July 20, 2012

Spot Prawns: The Bisquening

It was not so long ago that we devoured the first spot prawns of the season.

Aya has become very good at re-purposing the left-overs into magical, delicious prawn bisque.

Here is how she does it:

Sauté the basics.

Then fry up the heads, shells, legs and any other good bits left over from the spot prawn feast. Crush the shells as they turn brown and brittle.

Simmer them in a large soup pot with a little water, tomato paste and brandy. This takes a long, long time. Skim off the foam when it gathers. Brush off the building manager when he complains about smell in the hallway.

The liquid will reduce and darken.

Rich, murky and pungent. Bisque is an amazing concentration of the best, deep seafood flavours.

We also use some of the bisque for making risotto, here served with garlic and saffron mayonnaise.

What goes well with bisque and bisque risotto?

If, like us, you don't have a Merusault tucked away somewhere, you need to have a chat with your cellar master. We don't have a cellar master, either.

But we do have access to something almost as good. Seriously.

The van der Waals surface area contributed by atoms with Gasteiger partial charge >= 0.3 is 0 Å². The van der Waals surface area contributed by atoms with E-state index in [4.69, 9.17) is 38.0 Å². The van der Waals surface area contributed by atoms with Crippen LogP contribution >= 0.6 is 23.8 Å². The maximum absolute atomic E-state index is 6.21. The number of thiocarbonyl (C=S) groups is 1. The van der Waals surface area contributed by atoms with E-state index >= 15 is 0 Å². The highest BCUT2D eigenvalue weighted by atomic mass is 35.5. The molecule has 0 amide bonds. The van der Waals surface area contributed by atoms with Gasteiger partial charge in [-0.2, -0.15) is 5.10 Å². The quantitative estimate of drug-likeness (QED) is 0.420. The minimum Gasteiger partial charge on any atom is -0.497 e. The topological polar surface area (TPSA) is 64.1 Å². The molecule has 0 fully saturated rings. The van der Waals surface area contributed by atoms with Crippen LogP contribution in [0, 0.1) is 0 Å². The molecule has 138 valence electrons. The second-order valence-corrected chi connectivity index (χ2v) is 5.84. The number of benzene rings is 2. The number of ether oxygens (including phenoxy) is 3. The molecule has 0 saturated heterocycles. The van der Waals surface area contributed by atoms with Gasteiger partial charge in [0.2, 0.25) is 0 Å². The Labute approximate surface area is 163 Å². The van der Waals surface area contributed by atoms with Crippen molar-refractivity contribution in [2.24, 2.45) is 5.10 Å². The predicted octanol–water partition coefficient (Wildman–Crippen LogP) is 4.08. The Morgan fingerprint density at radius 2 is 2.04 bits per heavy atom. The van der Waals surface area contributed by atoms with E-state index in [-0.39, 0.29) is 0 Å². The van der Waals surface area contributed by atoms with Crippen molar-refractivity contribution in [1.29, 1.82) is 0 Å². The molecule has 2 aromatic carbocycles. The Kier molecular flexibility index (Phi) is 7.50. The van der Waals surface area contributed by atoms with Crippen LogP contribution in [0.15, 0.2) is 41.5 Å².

Here is what we wrote about this Chilean Wild Ferment Chardonnay from Errazuriz back in February of 2012:

And it's such a good Chardonnay. It has a little toasted oak influence but it is gentle and rounded by the malolactic fermentation. There is a classic, lemony backbone all the way through with some lovely, delicate flavours developed by the ambient yeasts. Restrained and complex, this one unfolds leisurely over a long finish.

At only $22 here in BC, it's a great way to experience a risky and rewarding style of wine-making.

1 comment:

  1. Is a cellar master like the guy in the basement of the store in "Pulp Fiction"? Cause then I've got a cellar master...

    - Gimp

    Okay, seriously, that risotto looked scrumptious. Unbelievably scrumptious!


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